HAPPY READING IN 2015!

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Filed under Adult Literature, Book Mobiles, Children's Literature, Historial Fiction, Mystery

REVIEW SOURCES: YOUR HELP FOR YOUR NEXT BEST READ

Up until this post, all the titles I have recommended are books I have read.  Let’s explore, with anticipation, reviews of new titles we want to read in 2015! Newspapers and magazines print the “best of” lists to remind readers which books are not to be missed.

My favorite review sources include The Wall Street Journal, The Washington Post, and the New York Times Book Review.  Independent booksellers provide their own “Indie Bound” suggestionsMy local library offers a free periodical called BookPage.  (Look below for the online URLs.)

The book on the top of many “Best of 2014” lists is All the Light We Cannot See by Anthony Doerr.  This title is on my Amazon.com wish list and my Goodreads “to-read” shelf.  Since it is a second novel for Doerr, I am intrigued to check out his first, About Grace: A Novel, which one personal reviewer compared to the writing of the Japanese author Haruki Murakami.   (So many books, so little time.) See the Amazon.com reviews of Murakami’s Hardboiled Wonderland and the End of the World, (2010) or IQ84 from 2011.  The NYT Book Review called Murakami “a rare artist and “a magician.”  What a comparison for both authors, Doerr and Murakami, two literary authors to read and watch for further masterpieces!

Some friends ask me how I enjoy my 3 Kindles. “Don’t I long for the feel of a physical book and pages to turn and look back upon?” they query.  I know what they are saying, still I use my Kindle devices as a virtual library:  I can keep my favorites to review and peruse any time.  I can also sample books I have seen reviewed or recommended, books I may want to purchase, and I often use my Kindle to search for titles and their reviews by editors and readers on Amazon or Goodreads.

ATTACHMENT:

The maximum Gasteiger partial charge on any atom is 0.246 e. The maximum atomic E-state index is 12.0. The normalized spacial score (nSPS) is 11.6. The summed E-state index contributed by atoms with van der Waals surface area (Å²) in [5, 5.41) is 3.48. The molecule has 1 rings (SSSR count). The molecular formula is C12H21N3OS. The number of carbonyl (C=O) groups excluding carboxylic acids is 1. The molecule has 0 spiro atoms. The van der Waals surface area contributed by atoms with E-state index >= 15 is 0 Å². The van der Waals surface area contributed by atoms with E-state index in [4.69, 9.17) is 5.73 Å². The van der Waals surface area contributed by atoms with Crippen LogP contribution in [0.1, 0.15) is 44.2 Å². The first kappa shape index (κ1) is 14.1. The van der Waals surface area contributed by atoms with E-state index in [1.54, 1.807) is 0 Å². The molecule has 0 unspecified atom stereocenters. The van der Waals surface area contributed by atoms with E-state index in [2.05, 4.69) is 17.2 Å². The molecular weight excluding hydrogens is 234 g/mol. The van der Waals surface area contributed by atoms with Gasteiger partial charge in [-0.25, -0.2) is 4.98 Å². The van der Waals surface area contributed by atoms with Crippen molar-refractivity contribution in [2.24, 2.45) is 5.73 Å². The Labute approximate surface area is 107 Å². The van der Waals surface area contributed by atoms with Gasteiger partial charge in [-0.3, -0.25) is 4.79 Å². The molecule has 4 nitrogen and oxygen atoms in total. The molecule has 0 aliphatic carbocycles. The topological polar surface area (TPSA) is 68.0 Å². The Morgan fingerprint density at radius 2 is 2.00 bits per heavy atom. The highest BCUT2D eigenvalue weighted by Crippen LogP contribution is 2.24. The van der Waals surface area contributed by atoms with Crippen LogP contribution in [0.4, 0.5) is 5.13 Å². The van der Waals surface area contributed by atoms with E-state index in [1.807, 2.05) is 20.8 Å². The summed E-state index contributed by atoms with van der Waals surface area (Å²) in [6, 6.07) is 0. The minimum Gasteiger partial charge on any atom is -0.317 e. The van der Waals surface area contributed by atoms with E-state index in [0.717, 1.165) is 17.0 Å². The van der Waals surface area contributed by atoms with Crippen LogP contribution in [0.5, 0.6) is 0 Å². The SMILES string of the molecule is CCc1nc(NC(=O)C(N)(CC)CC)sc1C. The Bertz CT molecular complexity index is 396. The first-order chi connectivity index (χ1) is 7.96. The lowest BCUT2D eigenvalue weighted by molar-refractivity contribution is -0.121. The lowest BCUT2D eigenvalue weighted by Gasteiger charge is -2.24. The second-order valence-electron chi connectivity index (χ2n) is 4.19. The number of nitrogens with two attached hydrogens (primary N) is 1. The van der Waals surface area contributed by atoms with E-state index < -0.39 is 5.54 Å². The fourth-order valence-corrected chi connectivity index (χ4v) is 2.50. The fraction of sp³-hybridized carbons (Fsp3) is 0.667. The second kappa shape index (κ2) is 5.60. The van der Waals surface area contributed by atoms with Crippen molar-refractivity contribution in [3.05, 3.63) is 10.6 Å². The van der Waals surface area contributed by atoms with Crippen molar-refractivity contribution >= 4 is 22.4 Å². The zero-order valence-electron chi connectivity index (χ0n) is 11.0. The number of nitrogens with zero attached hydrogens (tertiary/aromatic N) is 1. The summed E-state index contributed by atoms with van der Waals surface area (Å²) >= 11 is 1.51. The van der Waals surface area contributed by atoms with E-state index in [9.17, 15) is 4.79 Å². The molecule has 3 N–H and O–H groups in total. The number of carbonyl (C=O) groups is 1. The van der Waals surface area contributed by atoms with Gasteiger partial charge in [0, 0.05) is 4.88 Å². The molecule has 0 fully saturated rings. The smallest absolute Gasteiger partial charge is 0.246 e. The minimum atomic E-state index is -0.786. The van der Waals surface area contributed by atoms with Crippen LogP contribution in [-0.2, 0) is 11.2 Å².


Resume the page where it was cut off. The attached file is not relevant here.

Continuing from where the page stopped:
I’m most impressed when the reviews have bylines. One of my favorite reviewers is Tom Nolan who recommends mysteries in the WS Journal every Friday.  I also enjoyed reading the author Carolyn See’s mystery reviews in the Washington Post. She is the mother of the prolific Lisa See, although she has now retired. For children’s book reviews, I read Meghan Cox Gurdon’s “Children’s Books” column in WS Journal.  Gurdon’s insights are valuable to all who enjoy various genres and many grade levels of children’s book titles.  Librarians find Library Journal, Kirkus Reviews, and Publishers Weekly, written for professionals interesting sources to check for recommendations each week or month, although they are not always available to the general public.  We can all purchase the New York Times Book Review which is available from bookstores and libraries separate from the large daily newspaper.

They chose “10 Best Books of 2014” published December 14, 2014 (our mother’s birthday).  Five fiction and five non-fiction titles were chosen. The books reviewers gave us are a cross-section of genres including the highly-rated Doerr’s who writes “brisk chapters and sumptuous language” in All the Light We Cannot See, a metaphorical tale; a historical fiction Euphoria by Lily King about Margaret Mead; and  Redeployment, a debut story collection by a former Marine, Phil Klay.  The non-fiction list is similarly varied with a biography of Penelope Fitzgerald, a writer who published her first book at 58 (Penelope Fitzgerald: A Life by Hermione Lee); a graphic memoir Can’t We Talk About Something More Pleasant by Roz Chast; and an environmental examination The Sixth Extinction by Elizabeth Kolbert.  The “Best of” list concludes with a political treatise described as “profound” and “gripping” with “clashing personalities” called Thirteen Days in September: Carter, Begin and Sadat at Camp David by Lawrence Wright. (I did not write about all from the Times’ list.)

“Oh, my goodness, oh, my goodness!” to parrot Mollie, my favorite character in Annie.  I need to stop writing and start reading with so many great titles to consider! I am salivating over the language and creative ideas put forth by the reviewers and the authors of these new books of last year.

Three novels I still have on my own “to-read shelf” include highly recommended books published in 2013:  The Interestings by Meg Wolitzer, Life After Life by Kate Atkinson and The Lowland by Jhumpa Lahri.  Mysteries and historical fiction, which are still my favorite genres, which are waiting for me to open are Truth Be Told by Hank Philippi Ryan, the entire “Rei Shimura” series by Sujata Massey I want to read in order (while I await her newest Indian epic), and the newest historical fiction title by Erika Robuck, The House of Hawthorne.